Rackspace Inc. looks like its retreating even further from the public cloud with reports suggesting that up to 90 of its employees are being shifted to faster growing businesses in the company, such as hybrid and private cloud.
It’s not clear if any employees are going to be laid off, the San Antonio Business Journal reported on Tuesday. However, Rackspace told the Journal that it reshuffles its employees, which it refers to as “Rackers”, quite regularly to focus on “fast growing areas of its business”. It added that “from time to time” it does also eliminate some roles in certain areas when it decides to reduce investment.
Rackspace currently boasts a 6,000-strong workforce.
The company says it’s putting some of those 90 employees to work in areas like engineering private and hybrid clouds, and marketing for its public cloud services. It says the move is being made in preparation of an expected slowdown in new signups for OpenStack public cloud service, because most public cloud workloads these days end up in the hands of Amazon Web Services (AWS) or Microsoft Azure.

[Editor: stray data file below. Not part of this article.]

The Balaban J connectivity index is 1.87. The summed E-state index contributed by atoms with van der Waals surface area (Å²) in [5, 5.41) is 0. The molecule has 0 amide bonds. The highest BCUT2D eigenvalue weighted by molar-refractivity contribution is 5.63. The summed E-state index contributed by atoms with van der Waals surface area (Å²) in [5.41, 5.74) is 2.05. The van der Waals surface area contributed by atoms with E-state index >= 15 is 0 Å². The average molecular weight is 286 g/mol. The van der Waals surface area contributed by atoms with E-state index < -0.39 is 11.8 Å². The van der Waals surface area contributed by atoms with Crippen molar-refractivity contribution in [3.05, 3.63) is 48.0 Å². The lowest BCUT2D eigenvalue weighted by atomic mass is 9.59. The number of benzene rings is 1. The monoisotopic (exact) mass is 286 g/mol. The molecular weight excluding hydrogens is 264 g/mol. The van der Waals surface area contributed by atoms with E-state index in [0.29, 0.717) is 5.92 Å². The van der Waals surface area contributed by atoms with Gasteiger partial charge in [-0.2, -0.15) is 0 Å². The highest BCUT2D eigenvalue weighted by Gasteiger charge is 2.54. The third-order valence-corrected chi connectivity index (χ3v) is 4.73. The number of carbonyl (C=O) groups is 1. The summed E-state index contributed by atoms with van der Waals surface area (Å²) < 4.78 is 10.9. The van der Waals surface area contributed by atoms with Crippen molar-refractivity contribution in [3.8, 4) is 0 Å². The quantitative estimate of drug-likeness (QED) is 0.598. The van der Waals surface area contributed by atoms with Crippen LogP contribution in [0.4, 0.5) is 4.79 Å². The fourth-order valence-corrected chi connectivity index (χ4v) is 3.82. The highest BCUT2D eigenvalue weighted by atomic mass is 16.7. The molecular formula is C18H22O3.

“At Rackspace, we regularly align Rackers to fast-growing areas of our business and may from time to time eliminate some roles in areas where we choose to reduce our investment,” the company said in a later statement. “We help Rackers, whose roles are eliminated, try and find new roles within the company and many do so. We anticipate that our 6,000-plus Racker workforce will continue to grow this year.”
If Rackspace does end up growing its workforce later this year it’ll be some success. The company has struggled in a public cloud market that has been ruthlessly unkind to companies trying to dislodge AWS and Azure. A number of challengers have fallen by the wayside, including Hewlett-Packard Enterprise and most recently, Verizon Wireless. As for Rackspace, it hasn’t given up, but it’s shifted its focus to forging partnerships with larger vendors like Red Hat Inc. to offer a hybrid cloud solution. Rackspace also notably teamed up with AWS and Azure to offer Fanatical Support, in response to customer demand for this kind of service.
In its most recent earnings call, Rackspace CEO Taylor Rhodes pointed to “high double digits” growth in the company’s OpenStack private cloud business.